FWIW: Most of the Tecsun radios will tune the 87.7 frequency since they're manufactured in China, and the Japanese FM band runs from 76-90 MHz. There's also been discussion in the past about the FCC extending the FM band in the US down to 76 MHz to relieve congestion in the commercial portion of the FM band in the larger metropolitan areas. Who knows, with the former analog TV channel 6 now vacant, Uncle Charlie may eventually expand the FM band just like they expanded the AM broadcast band in the early 1990's. Of course, that all depends on whether the FCC decides the needs of the consumer are more important than enriching Washington's coffers with another spectrum auction.
Radios being able to tune down to 87.7 (or technically 87.75) dates back to the days of analog radios. TV stations on channel 6 used to advertise that as a feature, particularly with their news shows. They would point out you could listen to the news on your car radio on your way home from work. That largely went away with the move of full power stations to digital, though WPVI in Philly tried to keep it going after the digital transition. They switched to digital for the main broadcast but shoehorned in an analog audio carrier on 87.75 for that very reason. The FCC told them to knock it off so they had to stop.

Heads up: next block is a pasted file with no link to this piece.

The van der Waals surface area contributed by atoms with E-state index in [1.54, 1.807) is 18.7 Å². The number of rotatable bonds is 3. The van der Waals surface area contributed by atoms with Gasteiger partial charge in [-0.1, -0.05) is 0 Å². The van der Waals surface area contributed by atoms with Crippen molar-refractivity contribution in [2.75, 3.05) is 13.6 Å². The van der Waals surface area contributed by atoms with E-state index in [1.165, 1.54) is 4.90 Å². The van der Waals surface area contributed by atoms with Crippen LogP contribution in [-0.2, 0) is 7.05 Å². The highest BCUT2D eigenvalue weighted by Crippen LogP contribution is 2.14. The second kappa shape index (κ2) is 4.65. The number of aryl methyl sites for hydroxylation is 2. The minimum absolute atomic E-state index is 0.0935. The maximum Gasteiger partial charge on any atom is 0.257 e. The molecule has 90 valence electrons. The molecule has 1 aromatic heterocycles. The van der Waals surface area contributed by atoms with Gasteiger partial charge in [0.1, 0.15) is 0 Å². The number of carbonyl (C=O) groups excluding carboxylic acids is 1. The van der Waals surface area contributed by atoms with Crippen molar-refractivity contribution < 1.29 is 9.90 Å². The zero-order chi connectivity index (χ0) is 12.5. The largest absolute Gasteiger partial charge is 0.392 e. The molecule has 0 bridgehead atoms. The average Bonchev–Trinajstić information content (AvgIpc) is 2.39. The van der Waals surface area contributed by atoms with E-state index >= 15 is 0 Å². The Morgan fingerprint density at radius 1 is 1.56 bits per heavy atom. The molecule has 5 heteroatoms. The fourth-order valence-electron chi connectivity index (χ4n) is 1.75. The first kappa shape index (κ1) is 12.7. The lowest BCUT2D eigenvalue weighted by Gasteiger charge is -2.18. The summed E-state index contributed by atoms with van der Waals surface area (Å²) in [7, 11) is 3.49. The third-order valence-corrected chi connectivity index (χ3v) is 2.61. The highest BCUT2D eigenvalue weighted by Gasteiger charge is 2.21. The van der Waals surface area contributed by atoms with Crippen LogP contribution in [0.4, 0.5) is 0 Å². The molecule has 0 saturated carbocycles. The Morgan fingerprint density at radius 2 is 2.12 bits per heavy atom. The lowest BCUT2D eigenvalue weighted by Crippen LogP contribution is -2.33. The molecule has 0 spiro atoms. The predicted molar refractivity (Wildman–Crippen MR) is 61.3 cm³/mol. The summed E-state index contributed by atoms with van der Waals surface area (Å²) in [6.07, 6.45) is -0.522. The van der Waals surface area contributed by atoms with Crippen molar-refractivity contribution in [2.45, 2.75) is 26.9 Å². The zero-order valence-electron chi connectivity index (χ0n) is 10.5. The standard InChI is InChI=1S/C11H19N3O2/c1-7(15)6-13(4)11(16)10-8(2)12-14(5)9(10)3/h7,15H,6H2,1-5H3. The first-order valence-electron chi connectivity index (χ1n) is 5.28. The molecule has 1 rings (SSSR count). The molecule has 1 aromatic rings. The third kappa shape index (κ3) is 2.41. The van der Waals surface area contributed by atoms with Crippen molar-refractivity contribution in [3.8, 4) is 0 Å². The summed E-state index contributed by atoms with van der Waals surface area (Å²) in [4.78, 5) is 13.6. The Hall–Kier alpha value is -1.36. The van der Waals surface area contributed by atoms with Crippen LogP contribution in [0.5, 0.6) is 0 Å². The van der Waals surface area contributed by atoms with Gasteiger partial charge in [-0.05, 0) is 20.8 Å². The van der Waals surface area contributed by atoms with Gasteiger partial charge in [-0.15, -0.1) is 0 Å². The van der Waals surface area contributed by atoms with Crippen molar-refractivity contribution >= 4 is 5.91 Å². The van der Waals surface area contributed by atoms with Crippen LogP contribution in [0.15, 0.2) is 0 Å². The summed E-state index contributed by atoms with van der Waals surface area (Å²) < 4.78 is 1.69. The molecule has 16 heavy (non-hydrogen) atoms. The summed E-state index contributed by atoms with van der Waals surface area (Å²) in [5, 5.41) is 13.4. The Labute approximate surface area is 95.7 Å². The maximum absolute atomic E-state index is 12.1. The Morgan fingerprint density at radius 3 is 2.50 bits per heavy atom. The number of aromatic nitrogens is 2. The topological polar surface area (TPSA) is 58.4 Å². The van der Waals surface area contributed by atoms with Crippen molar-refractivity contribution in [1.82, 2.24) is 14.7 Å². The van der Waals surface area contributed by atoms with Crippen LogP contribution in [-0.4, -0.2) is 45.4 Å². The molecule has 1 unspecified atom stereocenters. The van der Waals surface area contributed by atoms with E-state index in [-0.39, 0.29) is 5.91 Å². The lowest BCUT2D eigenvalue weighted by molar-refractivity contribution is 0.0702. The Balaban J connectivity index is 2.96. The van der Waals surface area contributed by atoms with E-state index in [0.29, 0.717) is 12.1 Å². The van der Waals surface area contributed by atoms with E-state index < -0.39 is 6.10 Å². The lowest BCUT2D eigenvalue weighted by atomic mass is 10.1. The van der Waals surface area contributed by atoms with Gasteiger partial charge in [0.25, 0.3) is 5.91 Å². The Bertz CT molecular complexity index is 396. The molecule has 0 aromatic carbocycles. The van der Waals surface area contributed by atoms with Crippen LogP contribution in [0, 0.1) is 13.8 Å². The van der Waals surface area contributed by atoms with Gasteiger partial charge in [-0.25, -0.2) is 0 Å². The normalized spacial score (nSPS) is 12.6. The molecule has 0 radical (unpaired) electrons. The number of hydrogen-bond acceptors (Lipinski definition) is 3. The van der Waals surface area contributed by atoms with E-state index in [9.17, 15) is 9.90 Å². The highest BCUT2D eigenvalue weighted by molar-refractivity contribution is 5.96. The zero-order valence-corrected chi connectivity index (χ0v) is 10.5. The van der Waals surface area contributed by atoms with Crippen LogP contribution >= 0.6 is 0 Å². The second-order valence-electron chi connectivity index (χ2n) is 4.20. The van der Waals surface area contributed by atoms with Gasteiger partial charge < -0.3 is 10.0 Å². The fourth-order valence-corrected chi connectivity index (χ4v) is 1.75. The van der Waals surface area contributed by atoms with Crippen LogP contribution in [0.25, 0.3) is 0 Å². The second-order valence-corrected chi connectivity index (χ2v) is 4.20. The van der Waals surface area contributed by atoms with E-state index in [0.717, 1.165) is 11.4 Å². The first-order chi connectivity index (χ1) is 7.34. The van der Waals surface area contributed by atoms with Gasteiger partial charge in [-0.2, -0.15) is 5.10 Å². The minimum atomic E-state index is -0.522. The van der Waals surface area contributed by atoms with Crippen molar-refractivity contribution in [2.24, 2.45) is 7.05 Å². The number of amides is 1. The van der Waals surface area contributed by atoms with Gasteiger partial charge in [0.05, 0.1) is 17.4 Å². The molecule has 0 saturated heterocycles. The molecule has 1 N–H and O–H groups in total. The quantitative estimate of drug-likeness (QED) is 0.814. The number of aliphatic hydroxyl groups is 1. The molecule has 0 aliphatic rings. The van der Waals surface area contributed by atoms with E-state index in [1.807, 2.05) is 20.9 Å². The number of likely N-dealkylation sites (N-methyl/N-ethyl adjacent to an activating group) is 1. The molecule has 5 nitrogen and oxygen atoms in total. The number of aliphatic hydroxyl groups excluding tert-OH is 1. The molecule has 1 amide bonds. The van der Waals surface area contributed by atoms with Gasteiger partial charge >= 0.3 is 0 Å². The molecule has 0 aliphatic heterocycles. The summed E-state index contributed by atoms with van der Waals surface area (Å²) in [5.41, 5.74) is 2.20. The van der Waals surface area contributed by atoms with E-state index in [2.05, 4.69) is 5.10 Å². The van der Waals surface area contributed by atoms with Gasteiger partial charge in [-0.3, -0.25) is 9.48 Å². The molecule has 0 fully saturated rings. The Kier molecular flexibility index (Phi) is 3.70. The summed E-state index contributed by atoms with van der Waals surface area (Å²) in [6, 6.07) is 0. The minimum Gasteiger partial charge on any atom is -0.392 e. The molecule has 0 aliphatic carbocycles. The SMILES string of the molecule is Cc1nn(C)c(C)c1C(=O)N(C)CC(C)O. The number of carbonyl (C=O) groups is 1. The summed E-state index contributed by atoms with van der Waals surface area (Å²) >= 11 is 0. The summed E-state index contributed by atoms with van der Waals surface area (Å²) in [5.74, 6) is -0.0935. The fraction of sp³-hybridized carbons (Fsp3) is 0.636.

Speaking of who's using channel 6...it's true that no full power stations in the US are running in analog on 6, but there are many stations who are currently licensed on 6. Most are LPTV/translators (some analog, some digital) but a few are full power digital stations like the previously mentioned WPVI. A check of the FCC website shows 91 licensed stations on channel 6 today and that number is likely to do up as stations move from UHF to VHF with the upcoming repack. It's possible the FCC could set aside that spectrum for FM, but I wouldn't count on it. TV stations are probably already on edge with all the spectrum they're losing and there just doesn't seem to be that much support for an increased FM band.